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Case Reports in Orthopedics
Volume 2013, Article ID 870324, 4 pages
Case Report

Pigmented Villonodular Synovitis of the Thoracic Vertebra Presenting with Progressive Spastic Paraparesis

1Ortopedia Private Hospital, Orthopaedics and Traumatology Clinic, 01130 Adana, Turkey
2Hospital Park Darica Hastanesi, Emek Mah, Fatih Sultan Mehmet Cad, No. 131, Bayramoglu Darıca/Kocaeli, Turkey
3Adana Numune Education and Research Hospital, Neurosurgery Clinic, 01240 Adana, Turkey

Received 27 July 2013; Accepted 15 August 2013

Academic Editors: Y. Kasai, C. C. Liao, C. W. Muller, and G. Singer

Copyright © 2013 Mustafa Celiktas et al. This is an open access article distributed under the Creative Commons Attribution License, which permits unrestricted use, distribution, and reproduction in any medium, provided the original work is properly cited.


Pigmented villonodular synovitis (PVNS) is a proliferative benign lesion originating from the synovium and commonly affects large joints of the extremities. PVNS can arise from any synovium in the whole body and rarely affects the zygapophyseal joints of the spine. Spinal PVNS is diagnosed mostly after resection of the mass. In our case we present a 22-year-old male patient showing progressive spastic paraparesis with insidious onset of back pain and difficulty of walking in a relatively short period of 1 month. After gross excision of the mass, diagnosis was established through histopathology. Two years of follow-up period reveals complete resolution of the patient’s complaints and no recurrence on radiologic images.

1. Introduction

Pigmented villonodular synovitis (PVNS) is a benign proliferative and locally aggressive tumor of the synovium [1, 2]. PVNS may occur in a localized or diffuse form. The localized form is identical histologically to giant cell tumor of tendon sheath. The diffuse form also appears to be identical histologically to the localized form but involves the entire synovium. It commonly affects the synovium of the large joints of the extremities such as knee, hip, and shoulder and theoretically may arise from any synovium in the body [3, 4]. PVNS is characterized as villous or nodular proliferation of the synovial tissue and due to presence of hemosiderin pigment presents yellow to brownish color on gross appearance [46]. Only rarely does PVNS affect the axial skeleton, where it arises from the vertebral articular facet joint. Their occurrence in the thoracic spine is a very rare entity; nevertheless, it should be considered in the differential diagnosis [6]. The tumor represents itself with back pain and acute progressive neurological deficit [47]. Treatment of the PVNS includes gross resection of the mass and close followup for recurrences. To our knowledge only 54 articles related with PVNS in the spine published in the English literature and most of them are case reports [7]. In this report acute spastic paraparesis with one month of back pain history and PVNS of thoracic 7th vertebra are reported.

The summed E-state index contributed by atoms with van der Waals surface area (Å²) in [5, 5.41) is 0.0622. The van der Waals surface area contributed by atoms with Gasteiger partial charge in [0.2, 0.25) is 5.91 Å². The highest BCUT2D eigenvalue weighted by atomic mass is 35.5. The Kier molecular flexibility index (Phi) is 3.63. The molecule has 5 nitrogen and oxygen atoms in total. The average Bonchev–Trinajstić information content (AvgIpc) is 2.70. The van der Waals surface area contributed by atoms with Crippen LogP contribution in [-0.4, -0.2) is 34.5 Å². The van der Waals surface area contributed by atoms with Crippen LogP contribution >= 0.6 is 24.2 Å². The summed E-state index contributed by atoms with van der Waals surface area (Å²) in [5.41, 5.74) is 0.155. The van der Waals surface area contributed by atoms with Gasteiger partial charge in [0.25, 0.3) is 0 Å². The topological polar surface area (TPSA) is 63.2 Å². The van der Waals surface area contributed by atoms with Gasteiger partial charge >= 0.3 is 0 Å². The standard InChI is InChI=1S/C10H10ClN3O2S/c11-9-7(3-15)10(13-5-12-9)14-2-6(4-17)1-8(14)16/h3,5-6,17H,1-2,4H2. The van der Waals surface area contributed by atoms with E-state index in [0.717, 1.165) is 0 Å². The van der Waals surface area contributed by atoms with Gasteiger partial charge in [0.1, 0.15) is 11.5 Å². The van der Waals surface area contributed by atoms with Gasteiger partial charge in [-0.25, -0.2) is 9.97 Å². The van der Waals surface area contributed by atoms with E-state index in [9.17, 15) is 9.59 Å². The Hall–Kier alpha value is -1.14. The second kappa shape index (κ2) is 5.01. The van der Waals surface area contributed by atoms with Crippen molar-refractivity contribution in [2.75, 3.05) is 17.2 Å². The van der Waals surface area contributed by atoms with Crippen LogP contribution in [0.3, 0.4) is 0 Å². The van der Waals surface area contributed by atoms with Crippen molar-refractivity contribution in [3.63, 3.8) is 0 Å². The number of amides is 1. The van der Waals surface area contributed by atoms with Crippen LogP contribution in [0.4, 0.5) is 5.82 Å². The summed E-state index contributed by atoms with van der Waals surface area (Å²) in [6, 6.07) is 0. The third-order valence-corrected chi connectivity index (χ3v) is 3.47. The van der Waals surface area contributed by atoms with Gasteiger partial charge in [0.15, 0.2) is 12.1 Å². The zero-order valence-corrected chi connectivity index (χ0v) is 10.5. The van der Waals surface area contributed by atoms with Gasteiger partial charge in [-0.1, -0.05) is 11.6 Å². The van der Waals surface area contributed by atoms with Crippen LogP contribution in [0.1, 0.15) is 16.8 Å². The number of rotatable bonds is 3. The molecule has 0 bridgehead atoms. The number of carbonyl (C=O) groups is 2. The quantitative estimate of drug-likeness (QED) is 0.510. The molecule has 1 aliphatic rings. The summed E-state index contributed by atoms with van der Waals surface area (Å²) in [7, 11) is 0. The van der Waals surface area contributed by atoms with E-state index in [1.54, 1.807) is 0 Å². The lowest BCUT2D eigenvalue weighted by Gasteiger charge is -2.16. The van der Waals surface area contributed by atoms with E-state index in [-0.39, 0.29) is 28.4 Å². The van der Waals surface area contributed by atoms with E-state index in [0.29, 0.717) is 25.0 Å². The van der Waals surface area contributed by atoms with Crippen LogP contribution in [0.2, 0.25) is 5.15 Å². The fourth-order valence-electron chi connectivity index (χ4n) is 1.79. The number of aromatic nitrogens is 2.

2. Case Report

A 22-year-old male was admitted to our hospital with a short history of back pain with progressive difficulty in walking. The patient had spasticity in both lower extremities and after hospitalization neurology progressed to paraplegia. Powers of the lower limbs got worse to grade 2-3. Routine hematologic investigations were within normal ranges, and there was no history of trauma, family, and neurological diseases. Immediate MRI and CT scans revealed a tumorous mass that originated from the posterior elements of thoracic 7th vertebra protruding through the spinal cord canal (Figures 1, 2, and 3). After initiating medical treatment (including methylprednisolone 5.4 mg/kg/h for 24 hours and anti-inflammatory drugs), urgent surgery was performed.

Figure 1: Sagittal T2-weighted images show expansive mass lesion involving the posterior elements of T6 and T7 vertebrae.
Figure 2: Coronal reformatted CT: eroding areas on the posterior elements of T6 and T7 vertebrae.
Figure 3: Axial CT scan showing soft tissue mass eroding through lamina and encroaching on thecal sac. There are no foci of calcifications.

The patient was positioned prone, and a midline incision through T6 to T8 was performed. Thoracic 7th vertebra was exposed, and a total laminectomy and gross excision of the mass were performed. The tumor was avascular and dark brown grossly. Histopathological report of a macroscopically  cm yellow brown soft tissue after staining with CD 68 revealed mononuclear and multinuclear giant cells with a definitive diagnosis of pigmented villonodular synovitis (Figures 4 and 5).